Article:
How to get a personal loan fast

Taking out a personal loan could help you borrow at an affordable rate to cover expenses. But how fast can you get one? Find out here.

As the coronavirus pandemic forces the U.S. economy into a recession, many families are worried about covering their daily costs.

If you need help paying expenses right now, taking out a personal loan may provide you with the money you need. Personal loans generally charge lower interest rates than credit cards and you can use them for anything you want, from home improvement to paying off credit cards to covering basic needs. And the good news is, if you're a well-qualified borrower, there are options for getting your hands on cash quickly from many personal loan lenders.

How fast can you get a personal loan?

Traditionally, personal loans could take weeks to obtain as banks reviewed many aspects of your financial life and evaluated the risk of lending to you. But online lenders have changed the game, using automated tools to streamline the application process. With some online lenders, it's now possible to get an instant decision on your application and get your funds as soon as the day you apply. 

You can visit Credible today to quickly compare rates and terms on personal loans ranging from $1,000 to $100,000 so you can find a lender that suits your needs within mere minutes.


What can I use a personal loan for?

If you've been approved for a personal loan, there are generally few or no limits on what you can do with it. You'll be able to use the money for any purpose you'd like, which can come in handy during these tough economic times.

If you think you can find an affordable loan, you're confident you can pay back the money, and you need to borrow, visit Credible today to explore your options and see if a personal loan is right for you.


But remember: Before you borrow, you'll want to make sure the loan really is affordable for you. Watch out for lenders charging high origination fees or loans offered at a high-interest rate, as these could be very expensive and could make your financial situation worse. You'll also want to have a plan to make payments on the loan, as defaulting could be damaging to your credit.

What do you need to qualify for a personal loan?

The size of the loan you're taking out can affect what lenders require to qualify you, as the more money you borrow the greater the risk. That means it may be harder to get approved for a $100,000 personal loan than for a $1,000 one. If you’re looking to view your available personal loan options, Credible can help you do so from the comfort of your own home.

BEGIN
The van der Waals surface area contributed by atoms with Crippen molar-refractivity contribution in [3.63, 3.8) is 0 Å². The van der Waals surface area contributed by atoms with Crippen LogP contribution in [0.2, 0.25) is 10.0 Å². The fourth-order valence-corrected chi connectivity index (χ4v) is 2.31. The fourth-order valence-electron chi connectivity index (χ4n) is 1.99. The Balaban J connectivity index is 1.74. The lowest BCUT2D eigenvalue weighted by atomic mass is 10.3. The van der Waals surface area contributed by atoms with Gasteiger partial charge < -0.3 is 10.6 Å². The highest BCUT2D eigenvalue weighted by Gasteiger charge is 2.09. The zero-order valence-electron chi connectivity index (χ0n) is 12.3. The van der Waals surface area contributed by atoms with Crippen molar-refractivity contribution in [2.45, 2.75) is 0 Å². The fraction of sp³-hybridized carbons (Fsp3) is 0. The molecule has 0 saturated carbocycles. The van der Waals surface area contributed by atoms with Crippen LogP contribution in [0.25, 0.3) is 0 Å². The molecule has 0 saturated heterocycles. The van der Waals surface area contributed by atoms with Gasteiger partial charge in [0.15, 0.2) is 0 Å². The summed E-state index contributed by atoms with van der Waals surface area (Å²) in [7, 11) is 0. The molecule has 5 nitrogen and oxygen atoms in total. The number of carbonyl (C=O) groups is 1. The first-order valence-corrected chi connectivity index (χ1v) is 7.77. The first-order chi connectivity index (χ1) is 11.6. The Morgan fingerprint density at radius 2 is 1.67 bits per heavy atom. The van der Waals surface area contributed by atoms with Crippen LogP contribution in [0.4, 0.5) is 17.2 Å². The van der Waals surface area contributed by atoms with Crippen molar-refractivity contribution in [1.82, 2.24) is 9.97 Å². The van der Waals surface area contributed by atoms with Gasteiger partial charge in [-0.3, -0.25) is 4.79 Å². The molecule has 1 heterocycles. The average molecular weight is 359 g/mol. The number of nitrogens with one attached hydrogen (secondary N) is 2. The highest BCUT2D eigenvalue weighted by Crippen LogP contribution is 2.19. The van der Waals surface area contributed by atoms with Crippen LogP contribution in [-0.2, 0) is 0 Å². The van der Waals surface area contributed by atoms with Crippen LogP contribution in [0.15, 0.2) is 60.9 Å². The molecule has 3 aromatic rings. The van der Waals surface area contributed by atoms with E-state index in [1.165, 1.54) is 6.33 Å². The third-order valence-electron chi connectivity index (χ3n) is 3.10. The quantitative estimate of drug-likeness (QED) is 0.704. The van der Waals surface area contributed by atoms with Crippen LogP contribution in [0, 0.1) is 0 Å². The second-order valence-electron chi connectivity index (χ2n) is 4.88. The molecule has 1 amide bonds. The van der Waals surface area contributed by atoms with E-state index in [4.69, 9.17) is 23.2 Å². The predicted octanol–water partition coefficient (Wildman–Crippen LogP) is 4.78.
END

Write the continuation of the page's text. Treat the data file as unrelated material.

Lenders typically want to see that you have a stable income with enough money coming in to repay the loan and that you've been responsible with repaying debts in your past. A good credit score and proof of employment are, thus, very important in getting approved.

Lenders also want to make sure you aren't borrowing more than you can afford, so they'll take a look at how much debt you already have. Your outstanding debt balances will be compared to your monthly income to determine your debt-to-income ratio. If your debt is too high relative to monthly earnings, you may be turned down for a loan.


If you can't qualify based on your own debt level or for some other reason, such as a low credit score or limited income, some lenders will allow you to apply for a cosigner to increase your chances of approval. In these situations, the cosigner's financial credentials are also considered and the cosigner must share legal responsibility for loan repayment.

What information is needed for a personal loan?

If you want to obtain a personal loan as fast as possible, you'll want to be ready to complete your application quickly without having to pause to find necessary financial information. There are a few basic things you should have ready when applying for a loan so you can quickly provide what lenders are looking for.

While lender requirements may vary, some of the most common things you'll need for your application include:

  • Your Social Security number
  • Identification, such as a driver's license, passport, or other state-issued ID
  • Proof of address, such as a rental agreement or mortgage or utility bill
  • Paystubs, tax returns, W-2s, 1099s, or other documentation to prove your earnings
  • Your employer's contact information so the lender can verify your employment status
  • Several months of bank statements 


Not all lenders will ask for all of these documents. But all lenders will want to get an idea of your current financial situation. Most will also check your credit score to determine if you're a well-qualified borrower. This score will help lenders determine if they should give you a personal loan and what interest rate to charge you.